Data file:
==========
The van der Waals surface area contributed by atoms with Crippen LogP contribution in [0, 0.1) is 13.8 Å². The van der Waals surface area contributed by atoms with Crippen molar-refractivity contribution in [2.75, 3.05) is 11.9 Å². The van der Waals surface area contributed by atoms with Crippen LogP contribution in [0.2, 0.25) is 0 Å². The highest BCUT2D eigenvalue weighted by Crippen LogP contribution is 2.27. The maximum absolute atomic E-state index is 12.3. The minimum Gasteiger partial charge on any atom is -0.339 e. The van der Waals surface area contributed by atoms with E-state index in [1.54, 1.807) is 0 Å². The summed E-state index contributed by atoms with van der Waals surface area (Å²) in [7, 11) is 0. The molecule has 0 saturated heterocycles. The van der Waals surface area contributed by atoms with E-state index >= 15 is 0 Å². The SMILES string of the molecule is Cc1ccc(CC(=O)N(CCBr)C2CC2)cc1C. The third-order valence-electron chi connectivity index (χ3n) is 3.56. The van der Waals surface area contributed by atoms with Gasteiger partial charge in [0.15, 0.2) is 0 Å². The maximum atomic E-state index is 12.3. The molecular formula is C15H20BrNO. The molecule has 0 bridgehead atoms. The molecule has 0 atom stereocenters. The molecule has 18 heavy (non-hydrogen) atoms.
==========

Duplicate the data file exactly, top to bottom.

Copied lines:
The van der Waals surface area contributed by atoms with Crippen LogP contribution in [0, 0.1) is 13.8 Å². The van der Waals surface area contributed by atoms with Crippen molar-refractivity contribution in [2.75, 3.05) is 11.9 Å². The van der Waals surface area contributed by atoms with Crippen LogP contribution in [0.2, 0.25) is 0 Å². The highest BCUT2D eigenvalue weighted by Crippen LogP contribution is 2.27. The maximum absolute atomic E-state index is 12.3. The minimum Gasteiger partial charge on any atom is -0.339 e. The van der Waals surface area contributed by atoms with E-state index in [1.54, 1.807) is 0 Å². The summed E-state index contributed by atoms with van der Waals surface area (Å²) in [7, 11) is 0. The molecule has 0 saturated heterocycles. The van der Waals surface area contributed by atoms with E-state index >= 15 is 0 Å². The SMILES string of the molecule is Cc1ccc(CC(=O)N(CCBr)C2CC2)cc1C. The third-order valence-electron chi connectivity index (χ3n) is 3.56. The van der Waals surface area contributed by atoms with Gasteiger partial charge in [0.15, 0.2) is 0 Å². The maximum atomic E-state index is 12.3. The molecular formula is C15H20BrNO. The molecule has 0 bridgehead atoms. The molecule has 0 atom stereocenters. The molecule has 18 heavy (non-hydrogen) atoms.